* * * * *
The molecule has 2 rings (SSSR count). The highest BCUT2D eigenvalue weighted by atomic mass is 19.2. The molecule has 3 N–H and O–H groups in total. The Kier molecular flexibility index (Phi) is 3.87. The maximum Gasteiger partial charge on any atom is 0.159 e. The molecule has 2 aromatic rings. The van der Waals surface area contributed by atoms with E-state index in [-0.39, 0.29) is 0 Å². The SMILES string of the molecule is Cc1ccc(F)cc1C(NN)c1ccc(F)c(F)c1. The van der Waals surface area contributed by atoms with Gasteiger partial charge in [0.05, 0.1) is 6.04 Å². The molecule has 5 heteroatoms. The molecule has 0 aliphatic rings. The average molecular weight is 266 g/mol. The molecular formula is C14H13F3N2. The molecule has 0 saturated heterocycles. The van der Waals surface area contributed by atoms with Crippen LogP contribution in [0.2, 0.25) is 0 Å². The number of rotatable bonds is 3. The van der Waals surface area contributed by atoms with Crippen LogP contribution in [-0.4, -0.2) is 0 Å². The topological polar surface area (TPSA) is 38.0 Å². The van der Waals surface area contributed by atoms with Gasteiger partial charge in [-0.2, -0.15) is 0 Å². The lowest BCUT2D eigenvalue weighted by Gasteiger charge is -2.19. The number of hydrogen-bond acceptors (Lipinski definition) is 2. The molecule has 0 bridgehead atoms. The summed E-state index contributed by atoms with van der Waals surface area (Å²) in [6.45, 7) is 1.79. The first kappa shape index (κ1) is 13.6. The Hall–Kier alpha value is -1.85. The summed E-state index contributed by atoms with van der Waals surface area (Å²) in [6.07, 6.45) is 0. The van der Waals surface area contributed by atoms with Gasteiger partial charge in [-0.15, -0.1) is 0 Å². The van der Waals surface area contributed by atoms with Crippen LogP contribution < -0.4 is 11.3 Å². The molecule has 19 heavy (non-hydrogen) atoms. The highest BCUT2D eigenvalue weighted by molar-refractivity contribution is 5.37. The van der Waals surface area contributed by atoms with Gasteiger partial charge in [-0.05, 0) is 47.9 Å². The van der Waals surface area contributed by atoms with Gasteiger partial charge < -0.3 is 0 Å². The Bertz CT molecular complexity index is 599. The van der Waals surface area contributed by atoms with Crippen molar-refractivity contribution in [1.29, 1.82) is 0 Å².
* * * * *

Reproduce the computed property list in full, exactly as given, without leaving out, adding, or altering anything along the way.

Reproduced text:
The molecule has 2 rings (SSSR count). The highest BCUT2D eigenvalue weighted by atomic mass is 19.2. The molecule has 3 N–H and O–H groups in total. The Kier molecular flexibility index (Phi) is 3.87. The maximum Gasteiger partial charge on any atom is 0.159 e. The molecule has 2 aromatic rings. The van der Waals surface area contributed by atoms with E-state index in [-0.39, 0.29) is 0 Å². The SMILES string of the molecule is Cc1ccc(F)cc1C(NN)c1ccc(F)c(F)c1. The van der Waals surface area contributed by atoms with Gasteiger partial charge in [0.05, 0.1) is 6.04 Å². The molecule has 5 heteroatoms. The molecule has 0 aliphatic rings. The average molecular weight is 266 g/mol. The molecular formula is C14H13F3N2. The molecule has 0 saturated heterocycles. The van der Waals surface area contributed by atoms with Crippen LogP contribution in [0.2, 0.25) is 0 Å². The number of rotatable bonds is 3. The van der Waals surface area contributed by atoms with Crippen LogP contribution in [-0.4, -0.2) is 0 Å². The topological polar surface area (TPSA) is 38.0 Å². The van der Waals surface area contributed by atoms with Gasteiger partial charge in [-0.2, -0.15) is 0 Å². The lowest BCUT2D eigenvalue weighted by Gasteiger charge is -2.19. The number of hydrogen-bond acceptors (Lipinski definition) is 2. The molecule has 0 bridgehead atoms. The summed E-state index contributed by atoms with van der Waals surface area (Å²) in [6.45, 7) is 1.79. The first kappa shape index (κ1) is 13.6. The Hall–Kier alpha value is -1.85. The summed E-state index contributed by atoms with van der Waals surface area (Å²) in [6.07, 6.45) is 0. The van der Waals surface area contributed by atoms with Gasteiger partial charge in [-0.15, -0.1) is 0 Å². The van der Waals surface area contributed by atoms with Crippen LogP contribution < -0.4 is 11.3 Å². The molecule has 19 heavy (non-hydrogen) atoms. The highest BCUT2D eigenvalue weighted by molar-refractivity contribution is 5.37. The van der Waals surface area contributed by atoms with Gasteiger partial charge in [-0.05, 0) is 47.9 Å². The van der Waals surface area contributed by atoms with Gasteiger partial charge < -0.3 is 0 Å². The Bertz CT molecular complexity index is 599. The van der Waals surface area contributed by atoms with Crippen molar-refractivity contribution in [1.29, 1.82) is 0 Å².